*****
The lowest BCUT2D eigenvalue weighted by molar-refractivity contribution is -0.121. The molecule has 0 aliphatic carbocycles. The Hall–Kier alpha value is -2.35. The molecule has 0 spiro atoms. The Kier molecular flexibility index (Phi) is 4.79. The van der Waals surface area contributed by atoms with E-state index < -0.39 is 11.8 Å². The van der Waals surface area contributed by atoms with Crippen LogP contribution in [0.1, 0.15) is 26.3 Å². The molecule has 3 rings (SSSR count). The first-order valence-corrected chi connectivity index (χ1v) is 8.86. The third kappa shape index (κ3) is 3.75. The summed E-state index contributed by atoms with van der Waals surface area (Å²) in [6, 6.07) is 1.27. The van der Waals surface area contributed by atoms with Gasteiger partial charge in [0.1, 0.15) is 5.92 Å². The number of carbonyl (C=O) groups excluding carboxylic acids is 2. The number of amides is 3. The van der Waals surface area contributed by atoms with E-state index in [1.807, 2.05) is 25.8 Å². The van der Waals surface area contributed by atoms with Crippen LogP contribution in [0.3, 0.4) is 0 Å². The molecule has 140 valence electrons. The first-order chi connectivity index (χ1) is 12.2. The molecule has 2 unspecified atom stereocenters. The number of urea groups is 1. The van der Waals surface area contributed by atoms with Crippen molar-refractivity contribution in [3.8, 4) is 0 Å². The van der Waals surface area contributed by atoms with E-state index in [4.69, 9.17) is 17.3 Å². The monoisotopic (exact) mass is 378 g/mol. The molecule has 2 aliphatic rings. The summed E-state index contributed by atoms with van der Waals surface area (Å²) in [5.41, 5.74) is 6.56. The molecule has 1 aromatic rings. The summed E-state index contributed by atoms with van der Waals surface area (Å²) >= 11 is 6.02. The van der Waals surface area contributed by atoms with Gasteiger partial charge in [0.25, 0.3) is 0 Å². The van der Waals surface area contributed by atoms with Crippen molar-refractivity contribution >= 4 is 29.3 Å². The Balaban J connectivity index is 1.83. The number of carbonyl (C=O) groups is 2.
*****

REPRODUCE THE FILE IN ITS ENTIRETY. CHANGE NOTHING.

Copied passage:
The lowest BCUT2D eigenvalue weighted by molar-refractivity contribution is -0.121. The molecule has 0 aliphatic carbocycles. The Hall–Kier alpha value is -2.35. The molecule has 0 spiro atoms. The Kier molecular flexibility index (Phi) is 4.79. The van der Waals surface area contributed by atoms with E-state index < -0.39 is 11.8 Å². The van der Waals surface area contributed by atoms with Crippen LogP contribution in [0.1, 0.15) is 26.3 Å². The molecule has 3 rings (SSSR count). The first-order valence-corrected chi connectivity index (χ1v) is 8.86. The third kappa shape index (κ3) is 3.75. The summed E-state index contributed by atoms with van der Waals surface area (Å²) in [6, 6.07) is 1.27. The van der Waals surface area contributed by atoms with Gasteiger partial charge in [0.1, 0.15) is 5.92 Å². The number of carbonyl (C=O) groups excluding carboxylic acids is 2. The number of amides is 3. The van der Waals surface area contributed by atoms with E-state index in [1.807, 2.05) is 25.8 Å². The van der Waals surface area contributed by atoms with Crippen LogP contribution in [0.3, 0.4) is 0 Å². The molecule has 140 valence electrons. The first-order chi connectivity index (χ1) is 12.2. The molecule has 2 unspecified atom stereocenters. The number of urea groups is 1. The van der Waals surface area contributed by atoms with Crippen molar-refractivity contribution in [3.8, 4) is 0 Å². The van der Waals surface area contributed by atoms with E-state index in [4.69, 9.17) is 17.3 Å². The monoisotopic (exact) mass is 378 g/mol. The molecule has 2 aliphatic rings. The summed E-state index contributed by atoms with van der Waals surface area (Å²) in [5.41, 5.74) is 6.56. The molecule has 1 aromatic rings. The summed E-state index contributed by atoms with van der Waals surface area (Å²) >= 11 is 6.02. The van der Waals surface area contributed by atoms with Gasteiger partial charge in [0.25, 0.3) is 0 Å². The van der Waals surface area contributed by atoms with Crippen molar-refractivity contribution >= 4 is 29.3 Å². The Balaban J connectivity index is 1.83. The number of carbonyl (C=O) groups is 2.